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New Jersey Vaccines Law Defeated (for Now)


Thousands descended on Trenton, New Jersey Monday in response to New Jersey Senate President Stephen Sweeney’s (D-Gloucester) vow to pass S2173 that would have ended New Jersey parents’ ability to avoid vaccinating their children based on religious beliefs. Failure to pass the bill means lawmakers must start over in the next legislative session that begins Tuesday.

Months of organizing a national movement culminated in protesters flooding the chamber and cheering when the Senate session ended without a vote.

The legislation as initially written would have ended a religious exemption to vaccine requirements for children attending any school in the state, but lawmakers amended the bill last week to allow exemptions for pupils at private schools and for siblings of children who had vaccine-related injuries.

Sweeney said the lawmakers would reintroduce the bill Tuesday and restart the entire process, threatening “We’re ready to go to war with this.”

In years past, most states, including New York and New Jersey, granted parents the legal right to opt out of mandatory vaccination for their school aged children by submitting a religious exemption letter to their schools. Jewish schools accepted these letters in lieu of immunization records. This satisfied government agencies, such as local health and education departments, and the small minority of unvaccinated students remained unobtrusive.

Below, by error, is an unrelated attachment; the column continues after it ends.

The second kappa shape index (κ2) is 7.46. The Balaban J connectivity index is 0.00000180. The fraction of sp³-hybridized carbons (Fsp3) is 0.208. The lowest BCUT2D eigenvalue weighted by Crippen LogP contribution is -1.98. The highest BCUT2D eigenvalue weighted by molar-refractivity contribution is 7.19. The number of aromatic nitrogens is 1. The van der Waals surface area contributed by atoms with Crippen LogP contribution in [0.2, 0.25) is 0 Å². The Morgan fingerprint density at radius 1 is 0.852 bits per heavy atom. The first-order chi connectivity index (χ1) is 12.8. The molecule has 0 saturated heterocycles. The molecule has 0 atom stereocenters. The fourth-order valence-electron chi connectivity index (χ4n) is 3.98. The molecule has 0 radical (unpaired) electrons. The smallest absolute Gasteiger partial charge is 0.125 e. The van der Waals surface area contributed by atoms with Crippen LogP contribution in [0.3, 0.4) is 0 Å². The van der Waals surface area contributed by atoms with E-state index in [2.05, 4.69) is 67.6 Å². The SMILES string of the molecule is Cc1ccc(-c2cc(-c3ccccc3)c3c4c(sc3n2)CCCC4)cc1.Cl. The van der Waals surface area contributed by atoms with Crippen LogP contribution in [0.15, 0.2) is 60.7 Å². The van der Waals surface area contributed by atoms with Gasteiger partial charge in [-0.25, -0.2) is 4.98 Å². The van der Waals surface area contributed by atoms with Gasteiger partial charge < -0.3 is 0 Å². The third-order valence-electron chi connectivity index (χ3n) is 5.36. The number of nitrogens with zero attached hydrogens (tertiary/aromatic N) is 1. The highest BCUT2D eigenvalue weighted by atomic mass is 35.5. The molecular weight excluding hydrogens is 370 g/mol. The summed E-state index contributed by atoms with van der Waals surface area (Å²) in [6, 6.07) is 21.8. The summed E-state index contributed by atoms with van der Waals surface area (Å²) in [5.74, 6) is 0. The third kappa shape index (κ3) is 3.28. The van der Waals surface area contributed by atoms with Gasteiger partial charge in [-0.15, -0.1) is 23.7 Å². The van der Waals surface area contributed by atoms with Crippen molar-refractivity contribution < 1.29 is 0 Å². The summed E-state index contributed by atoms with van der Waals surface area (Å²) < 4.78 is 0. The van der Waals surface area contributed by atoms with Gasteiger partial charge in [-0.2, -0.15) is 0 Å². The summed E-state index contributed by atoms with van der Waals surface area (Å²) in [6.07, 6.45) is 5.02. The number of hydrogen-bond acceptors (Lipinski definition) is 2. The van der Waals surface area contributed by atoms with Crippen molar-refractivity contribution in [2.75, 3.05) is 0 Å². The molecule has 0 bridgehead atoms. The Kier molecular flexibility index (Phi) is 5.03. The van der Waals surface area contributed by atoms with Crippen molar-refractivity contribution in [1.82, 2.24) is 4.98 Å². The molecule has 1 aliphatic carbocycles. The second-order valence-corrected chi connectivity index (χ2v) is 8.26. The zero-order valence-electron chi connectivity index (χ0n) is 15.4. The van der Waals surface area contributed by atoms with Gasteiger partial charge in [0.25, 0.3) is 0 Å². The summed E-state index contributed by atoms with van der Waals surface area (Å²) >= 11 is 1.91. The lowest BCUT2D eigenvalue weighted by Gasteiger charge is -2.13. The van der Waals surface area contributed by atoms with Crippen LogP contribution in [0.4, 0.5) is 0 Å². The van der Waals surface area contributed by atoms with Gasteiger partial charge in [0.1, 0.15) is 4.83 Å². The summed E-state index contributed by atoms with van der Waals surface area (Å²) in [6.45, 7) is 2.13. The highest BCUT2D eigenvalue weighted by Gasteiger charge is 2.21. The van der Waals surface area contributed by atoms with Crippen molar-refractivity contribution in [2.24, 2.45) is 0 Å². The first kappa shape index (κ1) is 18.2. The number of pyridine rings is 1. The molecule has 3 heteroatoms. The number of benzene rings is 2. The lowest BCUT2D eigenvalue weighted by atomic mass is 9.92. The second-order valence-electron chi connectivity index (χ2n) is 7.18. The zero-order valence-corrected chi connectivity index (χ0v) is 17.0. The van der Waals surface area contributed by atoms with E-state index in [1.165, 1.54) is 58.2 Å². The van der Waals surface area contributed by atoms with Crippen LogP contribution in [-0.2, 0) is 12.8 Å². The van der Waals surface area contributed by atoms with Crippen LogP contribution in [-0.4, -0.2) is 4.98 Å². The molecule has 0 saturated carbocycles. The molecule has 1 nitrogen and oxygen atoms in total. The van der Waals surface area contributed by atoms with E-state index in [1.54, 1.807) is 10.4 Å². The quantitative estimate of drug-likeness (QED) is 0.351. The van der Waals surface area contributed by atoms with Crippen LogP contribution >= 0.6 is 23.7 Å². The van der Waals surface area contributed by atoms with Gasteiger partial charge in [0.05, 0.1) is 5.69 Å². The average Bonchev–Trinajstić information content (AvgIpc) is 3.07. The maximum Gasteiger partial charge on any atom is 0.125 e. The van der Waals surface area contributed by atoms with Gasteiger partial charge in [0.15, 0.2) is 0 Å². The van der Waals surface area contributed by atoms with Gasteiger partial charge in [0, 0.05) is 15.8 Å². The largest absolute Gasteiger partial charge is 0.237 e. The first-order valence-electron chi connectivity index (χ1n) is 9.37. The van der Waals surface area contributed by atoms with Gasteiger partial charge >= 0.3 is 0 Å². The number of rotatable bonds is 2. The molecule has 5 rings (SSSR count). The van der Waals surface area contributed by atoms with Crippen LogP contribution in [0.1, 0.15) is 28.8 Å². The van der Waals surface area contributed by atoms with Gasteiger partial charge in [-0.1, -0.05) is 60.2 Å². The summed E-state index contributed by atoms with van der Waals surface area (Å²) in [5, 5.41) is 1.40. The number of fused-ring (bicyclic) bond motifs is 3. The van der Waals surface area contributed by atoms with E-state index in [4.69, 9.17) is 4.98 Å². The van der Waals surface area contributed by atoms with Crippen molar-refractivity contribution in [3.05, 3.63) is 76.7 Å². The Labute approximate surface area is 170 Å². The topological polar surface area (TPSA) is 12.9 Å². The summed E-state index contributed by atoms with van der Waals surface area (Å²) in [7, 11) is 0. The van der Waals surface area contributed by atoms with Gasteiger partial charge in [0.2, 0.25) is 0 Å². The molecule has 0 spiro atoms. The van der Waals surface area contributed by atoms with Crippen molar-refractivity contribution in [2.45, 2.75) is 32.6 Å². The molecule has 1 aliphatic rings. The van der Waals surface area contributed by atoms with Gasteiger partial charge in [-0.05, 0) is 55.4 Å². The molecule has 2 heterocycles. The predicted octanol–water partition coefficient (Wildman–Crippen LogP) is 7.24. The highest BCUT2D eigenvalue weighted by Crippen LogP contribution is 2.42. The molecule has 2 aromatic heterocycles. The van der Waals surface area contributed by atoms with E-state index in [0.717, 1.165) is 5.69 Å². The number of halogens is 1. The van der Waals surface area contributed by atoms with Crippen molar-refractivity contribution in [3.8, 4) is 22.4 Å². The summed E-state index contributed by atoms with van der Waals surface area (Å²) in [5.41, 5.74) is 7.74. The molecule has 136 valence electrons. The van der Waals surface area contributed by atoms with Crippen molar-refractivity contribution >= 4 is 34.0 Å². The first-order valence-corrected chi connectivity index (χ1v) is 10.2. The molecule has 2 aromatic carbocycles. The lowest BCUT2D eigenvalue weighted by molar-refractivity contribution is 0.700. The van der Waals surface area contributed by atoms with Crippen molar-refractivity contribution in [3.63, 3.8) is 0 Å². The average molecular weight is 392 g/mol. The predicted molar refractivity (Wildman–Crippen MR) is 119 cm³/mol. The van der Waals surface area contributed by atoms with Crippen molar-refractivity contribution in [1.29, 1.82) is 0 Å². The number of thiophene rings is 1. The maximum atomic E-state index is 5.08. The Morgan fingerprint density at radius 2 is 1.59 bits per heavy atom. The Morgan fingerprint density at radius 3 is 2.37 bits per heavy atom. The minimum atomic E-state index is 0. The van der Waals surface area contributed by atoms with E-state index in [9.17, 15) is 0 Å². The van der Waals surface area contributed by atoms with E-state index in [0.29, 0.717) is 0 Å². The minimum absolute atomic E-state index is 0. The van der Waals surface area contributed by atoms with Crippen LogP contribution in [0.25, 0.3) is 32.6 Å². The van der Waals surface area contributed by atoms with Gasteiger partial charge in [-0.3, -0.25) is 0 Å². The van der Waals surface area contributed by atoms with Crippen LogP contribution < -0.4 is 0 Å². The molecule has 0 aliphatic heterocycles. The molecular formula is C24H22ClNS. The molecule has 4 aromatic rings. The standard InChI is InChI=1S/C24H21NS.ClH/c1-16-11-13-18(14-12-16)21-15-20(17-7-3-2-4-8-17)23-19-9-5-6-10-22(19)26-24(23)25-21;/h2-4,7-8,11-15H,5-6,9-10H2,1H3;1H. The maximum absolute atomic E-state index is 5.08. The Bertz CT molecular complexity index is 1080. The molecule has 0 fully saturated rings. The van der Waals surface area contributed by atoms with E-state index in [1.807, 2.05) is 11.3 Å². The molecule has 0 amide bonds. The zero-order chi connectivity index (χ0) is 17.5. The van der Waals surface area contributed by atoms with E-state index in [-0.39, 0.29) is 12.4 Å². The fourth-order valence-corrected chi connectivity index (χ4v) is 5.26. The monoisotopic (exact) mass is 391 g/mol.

Many Jewish communities have been terribly challenged by the issue of vaccination. The vaccination controversy entered the Jewish public’s notice in the fall of 2018 when the measles hit Monsey, Brooklyn, Lakewood, Passaic, and other Orthodox population centers. Legislation in New York State removed parents’ right to claim a religious exemption. New York schools were forced to identify and expel unvaccinated students. Many New Jersey schools began to do so voluntarily.

However, Orthodox Jewish voices were prominent at New Jersey’s protest, with bill opponents arriving by bus from Brooklyn, Monsey, Lakewood, Pennsylvania, and Maryland, reporting that gentiles repeatedly thanked them for their solidarity, happy to see Jewish opposition to repealing the religious exemption, explaining that they had previously not heard outcry from Jewish communities.

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